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Hitchcock100 Monday, 9 August, 1999, 14:37 GMT 15:37 UK
The hallmarks of Hitchcock
Psycho
"The hamlet of horror films" - Psycho's Norman Bates
By Sight and Sound's Edward Lawrenson

Some 20 years after his death, Hitchcock - a big man in every sense - remains one of cinema's towering figures. His mark on film culture is as indelible as Teddy Roosevelt's face, set in stone, on Mount Rushmore.

Hitchcock 100
Hitchcock would have relished the posthumous attention he's getting, if only because he worked so hard for it when he was alive. An adept self-publicist, he was perhaps the first director to embrace what we now know as hype.

He appeared on posters for his movies, in trailers, on his long-running TV series Alfred Hitchcock Presents..., and of course in fleeting cameos in the movies themselves.

Plenty to crow about
The image of "Hitch" we take from all this is of a bit of a joker, an amusingly droll English gent. But Hitchcock was the consummate director, exercising as much control over his image as that of his latest star.

He used his fame as a way of drawing the crowds. The first audiences to Psycho were even greeted with a recorded announcement by Hitch, warning them not to give the ending away.

But Hitchcock's name wouldn't have been this marketable were his films not so consistently entertaining, so reliably popular.

Hitchcock enjoyed an enormous amount of creative freedom, despite spending most of his working life in the notoriously restrictive Hollywood studio system.

The unspoken deal behind this was that his films had to make money. Hitch's overtly personal projects, the ones with marked artistic ambitions, like his stodgy 1949 costume drama Under Capricorn, tended to be his least successful, critically and financially.

The best of his work, however, contains a level of wit and sophistication, a capacity to shock and thrill that modern action-driven Hollywood cannot match.

Princess Grace
Kelly graced three Hitch flicks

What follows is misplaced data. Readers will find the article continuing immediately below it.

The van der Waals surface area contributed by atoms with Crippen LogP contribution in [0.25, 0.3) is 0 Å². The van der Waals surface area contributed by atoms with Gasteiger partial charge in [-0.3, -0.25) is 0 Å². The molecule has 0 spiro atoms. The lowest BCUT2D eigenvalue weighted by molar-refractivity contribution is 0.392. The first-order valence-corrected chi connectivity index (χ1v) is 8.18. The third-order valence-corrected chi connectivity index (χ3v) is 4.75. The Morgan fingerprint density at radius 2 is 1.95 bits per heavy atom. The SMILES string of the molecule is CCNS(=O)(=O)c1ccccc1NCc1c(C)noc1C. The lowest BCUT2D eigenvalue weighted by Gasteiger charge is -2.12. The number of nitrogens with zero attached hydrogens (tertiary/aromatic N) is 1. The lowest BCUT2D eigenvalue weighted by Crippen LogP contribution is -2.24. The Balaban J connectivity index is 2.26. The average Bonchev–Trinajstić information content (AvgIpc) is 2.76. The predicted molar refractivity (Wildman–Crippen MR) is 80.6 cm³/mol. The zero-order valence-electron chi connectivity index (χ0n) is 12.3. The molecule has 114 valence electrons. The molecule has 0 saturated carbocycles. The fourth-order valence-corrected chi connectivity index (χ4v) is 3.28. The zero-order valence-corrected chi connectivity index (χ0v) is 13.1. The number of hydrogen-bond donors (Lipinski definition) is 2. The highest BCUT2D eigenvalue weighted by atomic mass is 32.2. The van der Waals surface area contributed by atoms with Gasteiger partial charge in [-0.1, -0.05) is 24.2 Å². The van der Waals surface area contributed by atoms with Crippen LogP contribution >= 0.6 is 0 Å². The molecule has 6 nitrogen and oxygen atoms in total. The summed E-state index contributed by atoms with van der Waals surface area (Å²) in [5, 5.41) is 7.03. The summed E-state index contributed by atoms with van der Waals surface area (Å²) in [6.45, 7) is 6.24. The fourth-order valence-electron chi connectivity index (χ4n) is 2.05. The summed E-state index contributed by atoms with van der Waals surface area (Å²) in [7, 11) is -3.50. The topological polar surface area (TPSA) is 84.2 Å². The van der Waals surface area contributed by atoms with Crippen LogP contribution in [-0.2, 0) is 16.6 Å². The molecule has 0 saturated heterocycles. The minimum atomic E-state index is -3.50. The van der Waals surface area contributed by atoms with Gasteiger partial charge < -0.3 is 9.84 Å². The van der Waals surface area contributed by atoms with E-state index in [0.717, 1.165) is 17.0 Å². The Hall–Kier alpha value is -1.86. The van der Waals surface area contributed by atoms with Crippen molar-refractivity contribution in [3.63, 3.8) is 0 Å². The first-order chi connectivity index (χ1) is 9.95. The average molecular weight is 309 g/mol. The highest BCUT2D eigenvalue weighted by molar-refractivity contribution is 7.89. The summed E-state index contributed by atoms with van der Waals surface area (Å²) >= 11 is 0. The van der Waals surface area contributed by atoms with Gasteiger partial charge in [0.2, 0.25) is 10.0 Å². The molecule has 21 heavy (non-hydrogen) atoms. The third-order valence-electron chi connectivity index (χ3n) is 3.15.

Hitchcock's films set the template for so many modern genres. It's difficult to imagine the Bond films, with their mix of humour and adventure, had Hitchcock not so effortlessly combined these ingredients in The 39 Steps or North by Northwest.

Psycho practically defined the modern horror movie. Seeds of the high concept movie, where a script is commissioned to fit a simple pitch. It's the "birds-attack-town" idea that's behind his masterful 1963 film The Birds.

Hitchcock might have been the ultimate entertainer, but his description of his movies as slices of cake - delicious, perhaps, but insubstantial fare - is somewhat misleading.

He transcended the particular genre he was working in, creating a style and a feel that was all his own.

For French critics like François Truffaut and Eric Rohmer, later film-makers in their own right, Hitch was more than a genre director or restless technical innovator - he was an auteur, an unquestionable artist whose films explore and express a set of personal obsessions.

In Hitchcock's case these obsessions could be dark, complex and troubling things.

Voyeurism, guilt, recovered memory syndrome, childhood traumas, kleptomania, Oedipal urges. If his films did resemble pieces of cake, Hitch was a good enough chef to get us to ingest unsavoury fillings.

Vertigo film poster
The high art of Hitchcock
You only need to watch his 1958 film Vertigo to convince yourself of this. Superficially it's a detective story, featuring James Stewart. It is also cinema's most moving depiction of obsessive love, albeit with necrophiliac overtones.

That doesn't sound like a recommendation but it is. Haunting, utterly weird, strangely affecting, Vertigo is probably Hitch's masterpiece.

It's unlike anything you've seen before, and it's pure Hitchcock. And ultimately it is because of films like Vertigo that this inimitable film-maker continues to be remembered.

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